Moscow, June 26, 2017
The Museum of the Bible, set to open in Washington, D.C. in November, intends to present an exhibit dedicated to the thousands of Bible translations throughout the world, reports the museum’s site. The illumiNations: Global Bible Exhibit “will shed light on the sheer scale of biblical translation into thousands of written languages while simultaneously depicting how many languages are yet to have a translation of the Bible.”
More than 600 Bibles in various languages and dialects have already been collected through the museum’s relationships with various organizations, including the Wycliffe Bible Translators, Biblica, SIL International, and many more.
The ilumiNations exhibit will be part of the museum’s fourth floor, dedicated to the history of the Holy Bible. The floor “will completely immerse guests in the Bible’s journey through time, technology and culture,” the site reads. The exhibit was developed with the Every Tribe Every Nation which is dedicated to making the Bible available to all people in all languages.
Many translations are still needed to complete the exhibition before August 21. The museum is reaching out to organizations and individuals from around the world to help the institution collect the remaining Bible translations. The museum expects fragments of the famous Dead Sea scrolls, an English manuscript breviary of the 14th century found in Egypt, and a Jewish prayer book of the 9th century. It is also planned to present the Bible taken to the moon in 1971 by Apollo-14, and a Bible that belonged to Elvis Presley, reports tvkultura.ru.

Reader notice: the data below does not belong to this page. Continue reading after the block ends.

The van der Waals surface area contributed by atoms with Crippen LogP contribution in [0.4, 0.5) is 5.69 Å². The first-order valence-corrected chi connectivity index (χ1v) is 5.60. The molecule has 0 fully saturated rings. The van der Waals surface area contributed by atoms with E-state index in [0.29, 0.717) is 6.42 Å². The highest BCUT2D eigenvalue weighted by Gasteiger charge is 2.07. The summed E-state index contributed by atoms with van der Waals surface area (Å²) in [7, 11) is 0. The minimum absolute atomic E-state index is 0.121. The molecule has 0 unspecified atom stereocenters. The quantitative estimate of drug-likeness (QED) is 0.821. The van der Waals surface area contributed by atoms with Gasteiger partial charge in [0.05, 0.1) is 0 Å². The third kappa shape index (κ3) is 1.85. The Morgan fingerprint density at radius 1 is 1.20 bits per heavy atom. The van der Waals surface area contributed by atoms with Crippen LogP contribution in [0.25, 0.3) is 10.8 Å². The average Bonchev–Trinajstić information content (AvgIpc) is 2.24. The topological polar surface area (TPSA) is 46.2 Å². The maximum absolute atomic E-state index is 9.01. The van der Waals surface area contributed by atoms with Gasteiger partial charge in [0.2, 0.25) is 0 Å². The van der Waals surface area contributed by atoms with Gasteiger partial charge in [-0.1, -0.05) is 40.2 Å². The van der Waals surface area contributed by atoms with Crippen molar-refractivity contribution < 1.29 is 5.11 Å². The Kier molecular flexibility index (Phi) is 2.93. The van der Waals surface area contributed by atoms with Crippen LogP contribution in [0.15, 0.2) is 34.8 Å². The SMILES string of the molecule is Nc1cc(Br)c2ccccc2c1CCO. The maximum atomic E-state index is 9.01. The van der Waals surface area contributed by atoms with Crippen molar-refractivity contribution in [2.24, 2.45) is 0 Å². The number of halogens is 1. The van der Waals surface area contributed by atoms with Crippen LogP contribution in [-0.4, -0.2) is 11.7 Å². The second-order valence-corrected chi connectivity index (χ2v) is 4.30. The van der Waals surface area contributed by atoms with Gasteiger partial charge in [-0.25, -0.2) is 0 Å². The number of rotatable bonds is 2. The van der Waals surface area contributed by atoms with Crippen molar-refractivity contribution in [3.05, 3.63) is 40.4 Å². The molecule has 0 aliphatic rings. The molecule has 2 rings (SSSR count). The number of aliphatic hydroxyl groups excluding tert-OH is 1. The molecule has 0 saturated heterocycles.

“The illumiNations: Global Bible Exhibit is an unprecedented project by any measure” said Steven Bickley, Museum of the Bible vice president of marketing, finance and administration. “There are some translations of the Bible that are so rare there’s really no way of knowing how many copies still exist. This is one reason why the mission of Museum of the Bible is so important as we seek to engage all people with the Bible and pay tribute to its history, impact and narrative. Through crowdsourcing, we want to send the invitation out as far and wide as possible to collect and display all known translations of the Bible. With the world’s help, we know we can get there.”
The Museum of the Bible aims to recreate Biblical history in a way that has never been done before. From artifacts and exhibits of the Holy Land, to technologically advanced features, to a garden with plants mentioned in the Bible and foods from the Biblical era. The Museum of the Bible will be a complete experience of biblical times.